As D-Day moved the Allied effort in Europe forward, thousands of Central Georgians were fighting in the Pacific.

At age 16, Lowell Taylor begged his mom to let him join the military.

"My mother had to sign for me," he said. "She didn't want to, but she finally did but I was the youngest male in the class and the rest of them had gone, and I was two years younger than the rest of my classmates, so I had some catching up to do."

91-year-old Lowell Taylor says he only served 11 months overseas in the Naval reserves during World War II, but they left an imprint on the teenager.

"They put me on a ship and they sent me to Pearl Harbor," he recalled. "They put me on a ship, on a tanker, and we carried a load of fuel into Japan because that place was devoid -- it didn't look like there was ever nobody living there."


At that point, the United States had dropped the bomb on Hiroshima and Nagasaki.

"Man, let me tell you something -- there was nothing there. I mean, the shipyard was nothing but a big mess," Lowell said. "And outside of that, there was nothing out there -- it was just blank."

Many years after his naval service, Lowell did make it back to Japan on a business trip. That's where his real pride for the United States comes through.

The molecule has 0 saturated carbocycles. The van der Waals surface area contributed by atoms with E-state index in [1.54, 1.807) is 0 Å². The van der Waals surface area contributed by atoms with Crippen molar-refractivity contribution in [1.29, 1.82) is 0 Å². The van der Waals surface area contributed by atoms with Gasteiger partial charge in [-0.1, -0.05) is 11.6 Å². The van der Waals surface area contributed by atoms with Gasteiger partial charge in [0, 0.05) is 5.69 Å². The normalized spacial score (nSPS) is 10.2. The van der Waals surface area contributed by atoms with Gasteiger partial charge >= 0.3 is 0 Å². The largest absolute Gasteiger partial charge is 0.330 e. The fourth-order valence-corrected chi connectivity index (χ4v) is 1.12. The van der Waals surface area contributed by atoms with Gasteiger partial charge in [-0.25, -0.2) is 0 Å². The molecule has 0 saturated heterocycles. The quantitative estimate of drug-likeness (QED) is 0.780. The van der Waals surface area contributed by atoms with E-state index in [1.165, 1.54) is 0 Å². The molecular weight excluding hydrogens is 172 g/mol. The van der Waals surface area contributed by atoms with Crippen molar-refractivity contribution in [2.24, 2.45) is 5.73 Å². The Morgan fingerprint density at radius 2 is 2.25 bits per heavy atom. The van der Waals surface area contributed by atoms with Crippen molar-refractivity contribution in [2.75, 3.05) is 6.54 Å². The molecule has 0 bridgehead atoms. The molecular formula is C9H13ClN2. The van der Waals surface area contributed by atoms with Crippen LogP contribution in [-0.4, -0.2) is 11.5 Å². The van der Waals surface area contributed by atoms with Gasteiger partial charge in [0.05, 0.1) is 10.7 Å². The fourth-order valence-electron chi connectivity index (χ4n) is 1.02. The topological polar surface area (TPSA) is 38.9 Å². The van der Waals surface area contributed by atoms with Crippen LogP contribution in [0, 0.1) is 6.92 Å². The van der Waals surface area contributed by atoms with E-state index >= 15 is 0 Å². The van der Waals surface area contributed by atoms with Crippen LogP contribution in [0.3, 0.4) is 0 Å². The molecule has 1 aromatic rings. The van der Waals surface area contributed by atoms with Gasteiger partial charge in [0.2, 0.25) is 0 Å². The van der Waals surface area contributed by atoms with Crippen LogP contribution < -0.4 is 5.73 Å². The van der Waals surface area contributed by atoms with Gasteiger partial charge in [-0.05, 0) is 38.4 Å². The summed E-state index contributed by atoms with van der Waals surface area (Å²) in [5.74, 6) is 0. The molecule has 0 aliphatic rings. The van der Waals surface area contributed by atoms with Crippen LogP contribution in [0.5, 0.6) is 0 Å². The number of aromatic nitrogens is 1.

"And that's why we are blessed, because we look after people," he said tearfully. "We might whip you, but we're going to look after you. You gonna be looked after and you're probably going to be better off than you ever was, so I'm thankful for that and how we treat people."

Earlier this year, Lowell and dozens of other veterans took an Honor Flight to Washington, D.C.

"We visited the national cemetery, saw things at the national cemetery, seen the honor guard -- what they do and how they work there. It made you feel good to see all of the things people were doing and people were not being left out," he recalled.

Lowell went on to serve in the Army during the Korean War. He says he never felt left out as a veteran and is grateful he lives under the red, white, and blue.

"When you see what we got as opposed to what some of the other countries got in my travels, you just thank the Lord you live in America, because it is the greatest -- it is the greatest country in the world," he said.

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